Background Benign prostatic hyperplasia (BPH) is a common disease of the aging male population. BPH treatment includes a variety of pharmacological and surgical interventions. The goal of this paper is to review the natural history of BPH, outcomes of pharmacological management, effects on quality of life (QoL), future pharmacotherapies, and associated patient-focused perspectives. Materials and methods Medline searches for the keywords benign prostatic hyperplasia, BPH, alpha blockers, 5 alpha-reductase, and quality of life were performed. Relevant literature was reviewed and analyzed. Results Alpha blockers, 5 alpha-reductase inhibitors, and phytotherapy are the three categories of pharmaceutical interventions currently available for BPH. Various clinical trials have shown that alpha blockers and 5 alpha-reductase inhibitors are safe, efficacious, and improve QoL in patients with BPH. The evidence for phytotherapeutics is not as convincing. The current armamentarium of pharmaceutical interventions are encompassed in these three classes of medications. New pharmacotherapies based on novel mechanisms are on the horizon. Conclusion There are a variety of safe and efficacious medical therapies available for the management of BPH and it is important for the practicing physician to have an understanding of these pharmacotherapies and their potential impact on the patient. There is not enough evidence to make a recommendation regarding phytotherapy use. New classes of drugs for BPH will likely find their way into routine use. PMID:18360626

  7. Inflammatory Responses in a Benign Prostatic Hyperplasia Epithelial Cell Line (BPH-1) Infected with Trichomonas vaginalis.

    PubMed

    Kim, Sang-Su; Kim, Jung-Hyun; Han, Ik-Hwan; Ahn, Myoung-Hee; Ryu, Jae-Sook

    2016-04-01

    Trichomonas vaginalis causes the most prevalent sexually transmitted infection worldwide. Trichomonads have been detected in prostatic tissues from prostatitis, benign prostatic hyperplasia (BPH), and prostate cancer. Chronic prostatic inflammation is known as a risk factor for prostate enlargement, benign prostatic hyperplasia symptoms, and acute urinary retention. Our aim was to investigate whether T. vaginalis could induce inflammatory responses in cells of a benign prostatic hyperplasia epithelial cell line (BPH-1). When BPH-1 cells were infected with T. vaginalis, the protein and mRNA of inflammatory cytokines, such as CXCL8, CCL2, IL-1β, and IL-6, were increased. The activities of TLR4, ROS, MAPK, JAK2/STAT3, and NF-κB were also increased, whereas inhibitors of ROS, MAPK, PI3K, NF-κB, and anti-TLR4 antibody decreased the production of the 4 cytokines although the extent of inhibition differed. However, a JAK2 inhibitor inhibited only IL-6 production. Culture supernatants of the BPH-1 cells that had been incubated with live T. vaginalis (trichomonad-conditioned medium, TCM) contained the 4 cytokines and induced the migration of human monocytes (THP-1 cells) and mast cells (HMC-1 cells). TCM conditioned by BPH-1 cells pretreated with NF-κB inhibitor showed decreased levels of cytokines and induced less migration. Therefore, it is suggested that these cytokines are involved in migration of inflammatory cells. These results suggest that T. vaginalis infection of BPH patients may cause inflammation, which may induce lower urinary tract symptoms (LUTS). PMID:27180569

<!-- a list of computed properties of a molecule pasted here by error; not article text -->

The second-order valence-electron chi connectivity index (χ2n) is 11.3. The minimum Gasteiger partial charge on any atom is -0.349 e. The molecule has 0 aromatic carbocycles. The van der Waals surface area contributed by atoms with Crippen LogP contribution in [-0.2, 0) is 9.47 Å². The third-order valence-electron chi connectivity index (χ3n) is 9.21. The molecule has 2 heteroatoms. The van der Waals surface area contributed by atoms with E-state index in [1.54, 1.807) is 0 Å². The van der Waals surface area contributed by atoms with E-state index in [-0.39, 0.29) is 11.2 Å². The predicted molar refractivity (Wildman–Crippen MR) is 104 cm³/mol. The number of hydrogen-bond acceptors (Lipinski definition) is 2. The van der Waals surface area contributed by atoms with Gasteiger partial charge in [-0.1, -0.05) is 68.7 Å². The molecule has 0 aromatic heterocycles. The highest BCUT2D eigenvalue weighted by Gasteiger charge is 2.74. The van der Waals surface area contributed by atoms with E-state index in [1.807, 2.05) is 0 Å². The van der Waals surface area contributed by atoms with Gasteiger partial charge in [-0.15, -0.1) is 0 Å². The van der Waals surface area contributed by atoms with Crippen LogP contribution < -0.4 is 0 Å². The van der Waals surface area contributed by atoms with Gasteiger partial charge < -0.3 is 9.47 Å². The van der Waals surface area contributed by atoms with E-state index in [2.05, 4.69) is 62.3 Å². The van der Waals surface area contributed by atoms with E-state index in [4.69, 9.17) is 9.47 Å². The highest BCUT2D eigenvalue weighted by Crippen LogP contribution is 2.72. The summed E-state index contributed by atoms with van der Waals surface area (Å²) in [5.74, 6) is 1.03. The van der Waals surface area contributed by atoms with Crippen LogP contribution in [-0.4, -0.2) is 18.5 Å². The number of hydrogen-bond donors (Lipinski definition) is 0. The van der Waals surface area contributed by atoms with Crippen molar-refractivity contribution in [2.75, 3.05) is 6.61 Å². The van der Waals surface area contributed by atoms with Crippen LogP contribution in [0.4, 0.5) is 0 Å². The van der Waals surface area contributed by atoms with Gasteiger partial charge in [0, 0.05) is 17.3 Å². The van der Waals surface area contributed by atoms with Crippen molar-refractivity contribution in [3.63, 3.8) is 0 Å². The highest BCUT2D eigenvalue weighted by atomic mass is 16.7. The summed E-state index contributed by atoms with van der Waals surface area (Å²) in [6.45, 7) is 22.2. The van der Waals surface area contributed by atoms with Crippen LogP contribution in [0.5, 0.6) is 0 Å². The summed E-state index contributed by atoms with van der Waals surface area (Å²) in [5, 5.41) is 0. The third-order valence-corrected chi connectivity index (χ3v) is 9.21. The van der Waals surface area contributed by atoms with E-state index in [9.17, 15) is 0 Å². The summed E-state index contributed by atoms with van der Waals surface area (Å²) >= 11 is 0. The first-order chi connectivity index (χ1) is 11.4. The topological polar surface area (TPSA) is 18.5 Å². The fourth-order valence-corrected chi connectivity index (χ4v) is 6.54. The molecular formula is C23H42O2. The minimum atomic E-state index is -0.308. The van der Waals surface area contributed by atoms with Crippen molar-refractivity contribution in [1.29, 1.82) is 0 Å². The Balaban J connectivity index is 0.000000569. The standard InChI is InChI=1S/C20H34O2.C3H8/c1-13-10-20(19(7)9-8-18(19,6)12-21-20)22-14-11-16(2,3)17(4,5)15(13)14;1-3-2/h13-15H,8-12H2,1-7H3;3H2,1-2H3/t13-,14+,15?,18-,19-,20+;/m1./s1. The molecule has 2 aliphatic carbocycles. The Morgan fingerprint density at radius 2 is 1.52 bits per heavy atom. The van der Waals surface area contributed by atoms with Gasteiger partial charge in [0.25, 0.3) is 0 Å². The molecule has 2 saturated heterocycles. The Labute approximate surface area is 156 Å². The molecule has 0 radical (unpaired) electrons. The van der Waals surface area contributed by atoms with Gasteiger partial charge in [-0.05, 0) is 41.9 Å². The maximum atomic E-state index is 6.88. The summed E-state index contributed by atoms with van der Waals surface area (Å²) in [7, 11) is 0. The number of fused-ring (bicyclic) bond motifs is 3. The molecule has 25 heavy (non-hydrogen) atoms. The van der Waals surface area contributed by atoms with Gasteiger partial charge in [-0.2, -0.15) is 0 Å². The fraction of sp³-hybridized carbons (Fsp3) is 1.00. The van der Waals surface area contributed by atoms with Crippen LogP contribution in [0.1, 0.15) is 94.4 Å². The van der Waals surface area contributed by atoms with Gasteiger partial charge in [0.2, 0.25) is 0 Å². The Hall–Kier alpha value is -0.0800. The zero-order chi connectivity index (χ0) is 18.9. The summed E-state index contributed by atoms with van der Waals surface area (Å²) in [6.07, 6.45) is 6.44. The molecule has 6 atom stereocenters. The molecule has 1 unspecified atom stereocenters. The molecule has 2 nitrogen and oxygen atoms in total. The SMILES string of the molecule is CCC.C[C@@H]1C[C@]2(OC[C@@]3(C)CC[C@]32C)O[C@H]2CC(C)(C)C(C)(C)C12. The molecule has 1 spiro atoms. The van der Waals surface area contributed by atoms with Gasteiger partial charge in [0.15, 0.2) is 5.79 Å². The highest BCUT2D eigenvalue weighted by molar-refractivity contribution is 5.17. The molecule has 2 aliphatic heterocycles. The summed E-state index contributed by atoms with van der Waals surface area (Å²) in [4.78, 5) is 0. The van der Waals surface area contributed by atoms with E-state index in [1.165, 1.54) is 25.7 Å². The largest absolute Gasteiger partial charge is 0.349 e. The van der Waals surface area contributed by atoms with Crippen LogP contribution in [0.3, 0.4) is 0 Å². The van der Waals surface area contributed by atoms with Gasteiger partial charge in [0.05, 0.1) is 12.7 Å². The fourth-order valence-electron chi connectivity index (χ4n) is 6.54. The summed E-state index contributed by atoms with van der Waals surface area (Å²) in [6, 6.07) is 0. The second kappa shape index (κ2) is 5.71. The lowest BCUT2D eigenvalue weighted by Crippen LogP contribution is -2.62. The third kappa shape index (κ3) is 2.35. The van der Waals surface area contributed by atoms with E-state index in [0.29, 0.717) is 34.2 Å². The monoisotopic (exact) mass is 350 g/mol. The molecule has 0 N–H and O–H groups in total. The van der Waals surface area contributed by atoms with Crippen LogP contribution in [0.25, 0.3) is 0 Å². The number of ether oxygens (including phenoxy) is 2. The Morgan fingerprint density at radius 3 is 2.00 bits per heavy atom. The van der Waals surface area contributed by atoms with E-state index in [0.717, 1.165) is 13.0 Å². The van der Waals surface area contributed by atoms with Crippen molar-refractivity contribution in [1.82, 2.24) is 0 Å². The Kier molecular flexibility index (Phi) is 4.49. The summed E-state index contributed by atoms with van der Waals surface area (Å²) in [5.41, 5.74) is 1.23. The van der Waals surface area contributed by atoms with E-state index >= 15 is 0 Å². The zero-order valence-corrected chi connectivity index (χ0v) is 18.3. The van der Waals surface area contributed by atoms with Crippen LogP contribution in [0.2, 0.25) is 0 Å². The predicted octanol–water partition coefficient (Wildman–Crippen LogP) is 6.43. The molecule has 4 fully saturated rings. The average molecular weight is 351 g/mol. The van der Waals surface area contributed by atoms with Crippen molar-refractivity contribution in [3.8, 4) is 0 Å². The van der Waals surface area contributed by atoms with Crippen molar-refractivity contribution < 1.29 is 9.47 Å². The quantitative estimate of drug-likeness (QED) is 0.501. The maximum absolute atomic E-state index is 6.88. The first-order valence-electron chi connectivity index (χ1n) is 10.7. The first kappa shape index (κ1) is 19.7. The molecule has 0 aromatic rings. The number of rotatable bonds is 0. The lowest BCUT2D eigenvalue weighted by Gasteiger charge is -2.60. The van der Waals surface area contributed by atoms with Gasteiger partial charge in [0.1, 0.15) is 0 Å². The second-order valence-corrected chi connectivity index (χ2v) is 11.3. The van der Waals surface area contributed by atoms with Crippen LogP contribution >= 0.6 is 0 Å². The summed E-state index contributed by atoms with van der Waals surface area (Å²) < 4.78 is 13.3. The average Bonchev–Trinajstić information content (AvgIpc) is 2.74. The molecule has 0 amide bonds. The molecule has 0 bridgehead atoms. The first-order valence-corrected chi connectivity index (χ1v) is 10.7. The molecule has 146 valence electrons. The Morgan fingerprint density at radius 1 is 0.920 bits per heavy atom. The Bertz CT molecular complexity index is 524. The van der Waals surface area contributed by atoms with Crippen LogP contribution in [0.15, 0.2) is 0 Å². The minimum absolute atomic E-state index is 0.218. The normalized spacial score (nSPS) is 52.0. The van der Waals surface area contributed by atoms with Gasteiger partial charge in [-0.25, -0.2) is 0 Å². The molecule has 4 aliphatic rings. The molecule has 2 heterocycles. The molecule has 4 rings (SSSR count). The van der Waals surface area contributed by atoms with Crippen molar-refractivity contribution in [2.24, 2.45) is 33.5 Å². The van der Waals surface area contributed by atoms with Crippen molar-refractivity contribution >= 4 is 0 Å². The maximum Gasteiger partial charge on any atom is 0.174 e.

8. Inflammatory Responses in a Benign Prostatic Hyperplasia Epithelial Cell Line (BPH-1) Infected with Trichomonas vaginalis

    PubMed Central

    Kim, Sang-Su; Kim, Jung-Hyun; Han, Ik-Hwan; Ahn, Myoung-Hee; Ryu, Jae-Sook

    2016-01-01